Color Brightness

Look for two lumen specs. Color brightness, different from white brightness, indicates how bright projected colors are.

Epson projectors have up to 3x Brighter Colors* than leading 1-chip DLP projectors. In a recent study, it was also found that 9 out of 10 respondents prefer images from Epson 3LCD projectors.1

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Compare Projector Lumens for Yourself

  • peppers brightness compare
  • guitar brightness compare
  • eggs brightness compare
  • jellybeans brightness compare

Epson Lumens

2600 Color Brightness

2600 White Brightness

Competitor Lumens2

750 Color Brightness

2700 White Brightness

These two images from similarly priced projectors have comparable white brightness lumens, but the noticeable inequality in image is due, in large part, to the difference in color brightness lumens.

Compare Color Lumens of Projectors

Why Does Color Brightness Matter?

Color brightness, color light output, or simply CLO...
has an excellent pedigree, as part of the
Information Display Measurements Standard.
- M. David Stone, PCMAG.COM

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Color Brightness: What It Is, Why It Matters

In an article from PCMag, award-winning writer and expert in imaging technologies, M. David Stone, explains color brightness and its relevance.

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Understanding Projector Lumens

Brightness is measured in lumens, but there are 2 specs. When asked, 79% of projector buyers surveyed think a single lumen number means both white and color brightness.3 It does not.

Many manufacturers provide only one specification which states the white brightness (White Light Output). If color brightness (Color Light Output) is not listed, the actual number may be as low as 1/3 of the provided spec. Epson lists both specifications.

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Color Brightness Explained

Vibrant color is important, since 86% of content projected includes color.3 If color brightness is low, colors can look dull or dark, skin tones are reproduced poorly and important details can be lost.

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Epson's Advantages over 1-chip DLP Projectors

Epson Projectors have up to 3x Brighter Colors

3LCD technology uses 3 chips to deliver vibrant, true-to-life and consistent images. Epson projectors use 3LCD technology that has no color wheel and therefore does not force a trade-off between white and color brightness.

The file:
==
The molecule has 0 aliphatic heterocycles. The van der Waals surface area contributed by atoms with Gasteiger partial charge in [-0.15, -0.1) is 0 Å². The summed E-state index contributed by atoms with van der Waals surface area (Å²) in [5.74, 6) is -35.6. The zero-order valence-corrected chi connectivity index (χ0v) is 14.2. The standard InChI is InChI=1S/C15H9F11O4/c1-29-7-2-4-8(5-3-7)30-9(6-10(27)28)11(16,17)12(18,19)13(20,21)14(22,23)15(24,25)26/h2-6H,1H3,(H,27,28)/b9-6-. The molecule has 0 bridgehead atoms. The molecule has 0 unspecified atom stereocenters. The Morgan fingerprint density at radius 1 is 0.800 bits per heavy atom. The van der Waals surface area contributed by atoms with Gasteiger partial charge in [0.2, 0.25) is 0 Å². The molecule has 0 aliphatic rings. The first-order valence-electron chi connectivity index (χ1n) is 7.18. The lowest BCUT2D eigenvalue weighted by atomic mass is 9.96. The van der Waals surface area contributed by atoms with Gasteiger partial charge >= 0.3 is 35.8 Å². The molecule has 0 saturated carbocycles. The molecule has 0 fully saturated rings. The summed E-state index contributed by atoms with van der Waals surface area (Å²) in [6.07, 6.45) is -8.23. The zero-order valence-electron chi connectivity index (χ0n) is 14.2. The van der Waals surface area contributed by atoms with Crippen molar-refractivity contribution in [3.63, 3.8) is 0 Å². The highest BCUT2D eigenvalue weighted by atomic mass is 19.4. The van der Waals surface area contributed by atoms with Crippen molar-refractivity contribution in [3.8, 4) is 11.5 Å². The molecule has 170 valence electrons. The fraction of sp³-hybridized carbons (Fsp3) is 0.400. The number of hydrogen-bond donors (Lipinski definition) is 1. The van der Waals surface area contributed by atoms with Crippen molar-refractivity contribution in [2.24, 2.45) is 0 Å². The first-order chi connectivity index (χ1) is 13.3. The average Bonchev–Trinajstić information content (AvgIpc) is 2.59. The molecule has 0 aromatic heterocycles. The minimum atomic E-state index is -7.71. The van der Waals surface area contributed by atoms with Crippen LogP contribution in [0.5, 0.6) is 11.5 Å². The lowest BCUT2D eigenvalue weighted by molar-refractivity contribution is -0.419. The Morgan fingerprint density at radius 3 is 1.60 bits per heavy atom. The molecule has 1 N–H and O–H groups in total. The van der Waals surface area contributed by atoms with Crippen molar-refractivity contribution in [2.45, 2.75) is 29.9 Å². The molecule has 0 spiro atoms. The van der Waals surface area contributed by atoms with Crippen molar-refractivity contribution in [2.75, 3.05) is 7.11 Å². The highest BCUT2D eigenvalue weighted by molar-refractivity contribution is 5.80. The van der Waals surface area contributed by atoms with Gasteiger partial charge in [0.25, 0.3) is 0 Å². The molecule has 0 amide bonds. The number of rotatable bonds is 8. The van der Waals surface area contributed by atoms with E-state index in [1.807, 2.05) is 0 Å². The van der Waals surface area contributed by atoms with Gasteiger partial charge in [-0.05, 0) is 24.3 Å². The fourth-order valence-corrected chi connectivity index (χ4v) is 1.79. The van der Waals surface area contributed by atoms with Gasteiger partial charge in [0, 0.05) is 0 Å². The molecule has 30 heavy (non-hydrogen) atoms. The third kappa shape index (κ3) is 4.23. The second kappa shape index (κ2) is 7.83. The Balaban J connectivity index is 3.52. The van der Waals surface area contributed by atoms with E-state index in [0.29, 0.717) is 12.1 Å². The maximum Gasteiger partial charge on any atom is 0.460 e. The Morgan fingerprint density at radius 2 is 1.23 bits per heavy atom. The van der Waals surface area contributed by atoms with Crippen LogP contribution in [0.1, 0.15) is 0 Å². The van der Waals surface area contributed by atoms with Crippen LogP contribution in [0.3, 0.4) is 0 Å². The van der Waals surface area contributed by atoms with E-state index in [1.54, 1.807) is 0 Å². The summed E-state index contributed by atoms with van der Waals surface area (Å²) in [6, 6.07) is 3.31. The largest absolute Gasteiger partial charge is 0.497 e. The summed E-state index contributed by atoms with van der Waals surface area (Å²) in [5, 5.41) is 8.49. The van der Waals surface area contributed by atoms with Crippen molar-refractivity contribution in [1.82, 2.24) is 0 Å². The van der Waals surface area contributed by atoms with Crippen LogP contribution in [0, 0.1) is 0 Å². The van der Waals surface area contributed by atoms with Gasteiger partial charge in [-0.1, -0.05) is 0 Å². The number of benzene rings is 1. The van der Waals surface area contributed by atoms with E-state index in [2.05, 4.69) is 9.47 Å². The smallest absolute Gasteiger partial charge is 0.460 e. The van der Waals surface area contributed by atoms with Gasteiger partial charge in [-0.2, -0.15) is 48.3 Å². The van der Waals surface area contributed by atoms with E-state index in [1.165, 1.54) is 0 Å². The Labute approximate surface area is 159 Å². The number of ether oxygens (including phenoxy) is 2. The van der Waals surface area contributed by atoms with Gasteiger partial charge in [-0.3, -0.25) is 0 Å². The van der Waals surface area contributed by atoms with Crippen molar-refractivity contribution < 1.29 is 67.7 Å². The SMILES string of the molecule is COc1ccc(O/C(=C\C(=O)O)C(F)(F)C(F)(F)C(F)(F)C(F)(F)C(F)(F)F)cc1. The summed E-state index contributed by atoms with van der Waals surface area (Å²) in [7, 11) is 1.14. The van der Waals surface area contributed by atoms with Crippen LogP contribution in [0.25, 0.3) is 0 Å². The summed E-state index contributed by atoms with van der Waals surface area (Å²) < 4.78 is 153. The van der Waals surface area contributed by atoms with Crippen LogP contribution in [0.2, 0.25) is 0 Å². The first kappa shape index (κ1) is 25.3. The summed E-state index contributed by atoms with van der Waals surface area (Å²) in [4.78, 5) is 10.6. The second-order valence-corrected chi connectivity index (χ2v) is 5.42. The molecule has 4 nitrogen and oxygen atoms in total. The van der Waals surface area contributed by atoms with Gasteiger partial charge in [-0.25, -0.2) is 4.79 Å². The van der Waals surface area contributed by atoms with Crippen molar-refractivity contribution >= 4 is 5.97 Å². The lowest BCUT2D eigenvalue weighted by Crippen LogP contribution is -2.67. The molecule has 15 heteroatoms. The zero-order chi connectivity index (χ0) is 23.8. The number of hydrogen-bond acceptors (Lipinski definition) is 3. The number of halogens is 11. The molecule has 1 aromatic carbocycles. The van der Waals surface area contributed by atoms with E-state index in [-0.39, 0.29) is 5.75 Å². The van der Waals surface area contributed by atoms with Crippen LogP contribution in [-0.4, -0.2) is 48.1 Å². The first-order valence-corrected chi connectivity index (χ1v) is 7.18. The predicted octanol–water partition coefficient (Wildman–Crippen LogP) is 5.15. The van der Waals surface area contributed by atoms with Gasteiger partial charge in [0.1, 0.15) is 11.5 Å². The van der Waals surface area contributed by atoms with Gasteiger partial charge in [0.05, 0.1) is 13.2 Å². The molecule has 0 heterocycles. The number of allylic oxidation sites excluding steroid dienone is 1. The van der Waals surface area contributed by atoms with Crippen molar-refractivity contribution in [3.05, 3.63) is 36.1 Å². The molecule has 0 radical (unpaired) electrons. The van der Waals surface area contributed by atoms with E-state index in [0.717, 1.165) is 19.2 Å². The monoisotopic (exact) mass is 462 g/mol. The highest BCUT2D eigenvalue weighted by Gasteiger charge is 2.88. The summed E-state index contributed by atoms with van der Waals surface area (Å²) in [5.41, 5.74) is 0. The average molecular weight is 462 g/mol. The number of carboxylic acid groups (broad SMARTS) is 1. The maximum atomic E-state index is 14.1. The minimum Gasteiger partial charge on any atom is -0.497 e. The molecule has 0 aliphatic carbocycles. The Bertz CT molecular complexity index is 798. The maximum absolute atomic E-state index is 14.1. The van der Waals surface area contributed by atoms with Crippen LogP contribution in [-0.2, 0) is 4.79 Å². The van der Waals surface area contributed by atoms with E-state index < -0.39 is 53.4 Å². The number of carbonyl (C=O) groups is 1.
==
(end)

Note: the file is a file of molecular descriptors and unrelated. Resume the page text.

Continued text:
Watch Video: How 3LCD Technology Works
A Nationwide Study Found that 9 out of 10 People Prefer Images from Epson 3LCD Projectors

Radius Global Market Research conducted a study to objectively learn which projection technology – 3LCD or 1-chip DLP – delivers preferred images. Nearly 900 participants across the US were shown the same image projected side by side and asked which they favored, and 9 out of 10 respondents, preferred images from Epson 3LCD projectors.1

The Color Brightness Specification

The New Standard

The color brightness specification is an authoritative standard recently developed by the International Committee for Display Metrology (ICDM), and this widely accepted standard measures the projected brightness of red, green and blue light.

3LCD Technology Explained

3LCD Engines send light continuously (not sequentially). All colors are available all the time. In 1-chip DLP, only one color is available at a time, resulting in lower color brightness and system efficiency. Some systems use a white segment to boost white brightness, this approach is proven to degrade color accuracy.

Color Brightness Comparisons

Independent test results for color brightness can be found at www.colorlightoutput.com.
Hundreds of different projector brands and models have been tested, and the color brightness ratings are listed.

Visit colorlightoutput.com to Discover Projector Color Brightness Ratings

What the Experts Say About Color Brightness

Color in Communication: Color Light Output White Paper – Michael Goldstein

Goldstein writes an informative paper about the Color Light Output specification and how it offers users the ability to quickly, easily and accurately evaluate color performance between competing projector models.

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Color Light Output in Projectors and the New ICDM Color Brightness Standard – Peter H. Putnam

This in-depth look at the public's growing awareness of color quality in technology explores how projector technology has matured - moving away from the emphasis on white lumens and toward including color lumens. Putnam writes that a well-designed projector should produce the same level of brightness of a full-color image as a white image.

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